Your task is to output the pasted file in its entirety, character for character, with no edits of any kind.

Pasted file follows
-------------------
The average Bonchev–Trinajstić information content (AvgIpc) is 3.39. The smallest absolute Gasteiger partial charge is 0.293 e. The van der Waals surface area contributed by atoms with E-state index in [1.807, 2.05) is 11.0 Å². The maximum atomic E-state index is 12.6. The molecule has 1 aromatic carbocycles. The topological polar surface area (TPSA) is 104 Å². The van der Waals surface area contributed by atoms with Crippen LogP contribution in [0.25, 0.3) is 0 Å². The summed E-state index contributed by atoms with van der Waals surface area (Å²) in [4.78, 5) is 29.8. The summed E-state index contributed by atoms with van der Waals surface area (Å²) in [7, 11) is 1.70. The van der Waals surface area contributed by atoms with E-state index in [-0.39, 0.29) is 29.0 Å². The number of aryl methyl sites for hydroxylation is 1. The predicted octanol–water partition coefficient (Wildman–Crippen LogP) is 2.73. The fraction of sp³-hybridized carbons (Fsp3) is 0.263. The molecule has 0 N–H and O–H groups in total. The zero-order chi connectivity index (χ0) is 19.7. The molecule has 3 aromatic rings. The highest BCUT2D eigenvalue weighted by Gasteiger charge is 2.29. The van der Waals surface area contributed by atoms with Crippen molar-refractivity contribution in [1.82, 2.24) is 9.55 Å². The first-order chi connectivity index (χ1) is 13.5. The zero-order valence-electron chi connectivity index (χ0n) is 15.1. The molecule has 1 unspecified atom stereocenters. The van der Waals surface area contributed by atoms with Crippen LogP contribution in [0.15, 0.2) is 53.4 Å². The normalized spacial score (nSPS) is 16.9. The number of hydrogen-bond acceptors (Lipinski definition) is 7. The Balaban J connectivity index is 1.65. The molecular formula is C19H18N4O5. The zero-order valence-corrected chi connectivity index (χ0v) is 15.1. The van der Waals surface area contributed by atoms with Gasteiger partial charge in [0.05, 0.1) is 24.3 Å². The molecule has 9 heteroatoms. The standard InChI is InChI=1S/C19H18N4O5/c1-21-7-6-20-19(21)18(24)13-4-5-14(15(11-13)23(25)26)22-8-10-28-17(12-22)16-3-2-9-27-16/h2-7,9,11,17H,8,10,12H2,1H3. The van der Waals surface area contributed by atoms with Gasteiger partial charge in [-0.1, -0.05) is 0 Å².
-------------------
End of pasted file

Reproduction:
The average Bonchev–Trinajstić information content (AvgIpc) is 3.39. The smallest absolute Gasteiger partial charge is 0.293 e. The van der Waals surface area contributed by atoms with E-state index in [1.807, 2.05) is 11.0 Å². The maximum atomic E-state index is 12.6. The molecule has 1 aromatic carbocycles. The topological polar surface area (TPSA) is 104 Å². The van der Waals surface area contributed by atoms with Crippen LogP contribution in [0.25, 0.3) is 0 Å². The summed E-state index contributed by atoms with van der Waals surface area (Å²) in [4.78, 5) is 29.8. The summed E-state index contributed by atoms with van der Waals surface area (Å²) in [7, 11) is 1.70. The van der Waals surface area contributed by atoms with E-state index in [-0.39, 0.29) is 29.0 Å². The number of aryl methyl sites for hydroxylation is 1. The predicted octanol–water partition coefficient (Wildman–Crippen LogP) is 2.73. The fraction of sp³-hybridized carbons (Fsp3) is 0.263. The molecule has 0 N–H and O–H groups in total. The zero-order chi connectivity index (χ0) is 19.7. The molecule has 3 aromatic rings. The highest BCUT2D eigenvalue weighted by Gasteiger charge is 2.29. The van der Waals surface area contributed by atoms with Crippen molar-refractivity contribution in [1.82, 2.24) is 9.55 Å². The first-order chi connectivity index (χ1) is 13.5. The zero-order valence-electron chi connectivity index (χ0n) is 15.1. The molecule has 1 unspecified atom stereocenters. The van der Waals surface area contributed by atoms with Crippen LogP contribution in [0.15, 0.2) is 53.4 Å². The normalized spacial score (nSPS) is 16.9. The number of hydrogen-bond acceptors (Lipinski definition) is 7. The Balaban J connectivity index is 1.65. The molecular formula is C19H18N4O5. The zero-order valence-corrected chi connectivity index (χ0v) is 15.1. The van der Waals surface area contributed by atoms with Gasteiger partial charge in [0.05, 0.1) is 24.3 Å². The molecule has 9 heteroatoms. The standard InChI is InChI=1S/C19H18N4O5/c1-21-7-6-20-19(21)18(24)13-4-5-14(15(11-13)23(25)26)22-8-10-28-17(12-22)16-3-2-9-27-16/h2-7,9,11,17H,8,10,12H2,1H3. The van der Waals surface area contributed by atoms with Gasteiger partial charge in [-0.1, -0.05) is 0 Å².